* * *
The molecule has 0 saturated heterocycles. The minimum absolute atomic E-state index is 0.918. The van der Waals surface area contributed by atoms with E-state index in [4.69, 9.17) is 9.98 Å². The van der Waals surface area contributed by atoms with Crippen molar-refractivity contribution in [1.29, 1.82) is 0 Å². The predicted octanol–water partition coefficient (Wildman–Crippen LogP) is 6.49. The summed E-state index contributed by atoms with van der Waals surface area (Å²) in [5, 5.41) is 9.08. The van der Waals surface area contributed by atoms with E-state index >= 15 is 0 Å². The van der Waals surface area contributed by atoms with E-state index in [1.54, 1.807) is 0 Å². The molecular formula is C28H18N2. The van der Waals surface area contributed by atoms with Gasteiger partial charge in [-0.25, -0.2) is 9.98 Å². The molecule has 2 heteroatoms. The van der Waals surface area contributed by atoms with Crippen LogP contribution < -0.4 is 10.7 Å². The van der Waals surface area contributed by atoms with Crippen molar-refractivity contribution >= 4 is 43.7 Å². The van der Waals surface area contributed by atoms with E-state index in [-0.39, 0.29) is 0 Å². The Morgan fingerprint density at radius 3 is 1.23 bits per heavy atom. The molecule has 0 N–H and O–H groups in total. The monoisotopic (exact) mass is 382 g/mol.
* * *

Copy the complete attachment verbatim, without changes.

The molecule has 0 saturated heterocycles. The minimum absolute atomic E-state index is 0.918. The van der Waals surface area contributed by atoms with E-state index in [4.69, 9.17) is 9.98 Å². The van der Waals surface area contributed by atoms with Crippen molar-refractivity contribution in [1.29, 1.82) is 0 Å². The predicted octanol–water partition coefficient (Wildman–Crippen LogP) is 6.49. The summed E-state index contributed by atoms with van der Waals surface area (Å²) in [5, 5.41) is 9.08. The van der Waals surface area contributed by atoms with E-state index >= 15 is 0 Å². The van der Waals surface area contributed by atoms with E-state index in [1.54, 1.807) is 0 Å². The molecular formula is C28H18N2. The van der Waals surface area contributed by atoms with Gasteiger partial charge in [-0.25, -0.2) is 9.98 Å². The molecule has 2 heteroatoms. The van der Waals surface area contributed by atoms with Crippen LogP contribution < -0.4 is 10.7 Å². The van der Waals surface area contributed by atoms with Crippen molar-refractivity contribution >= 4 is 43.7 Å². The van der Waals surface area contributed by atoms with E-state index in [-0.39, 0.29) is 0 Å². The Morgan fingerprint density at radius 3 is 1.23 bits per heavy atom. The molecule has 0 N–H and O–H groups in total. The monoisotopic (exact) mass is 382 g/mol.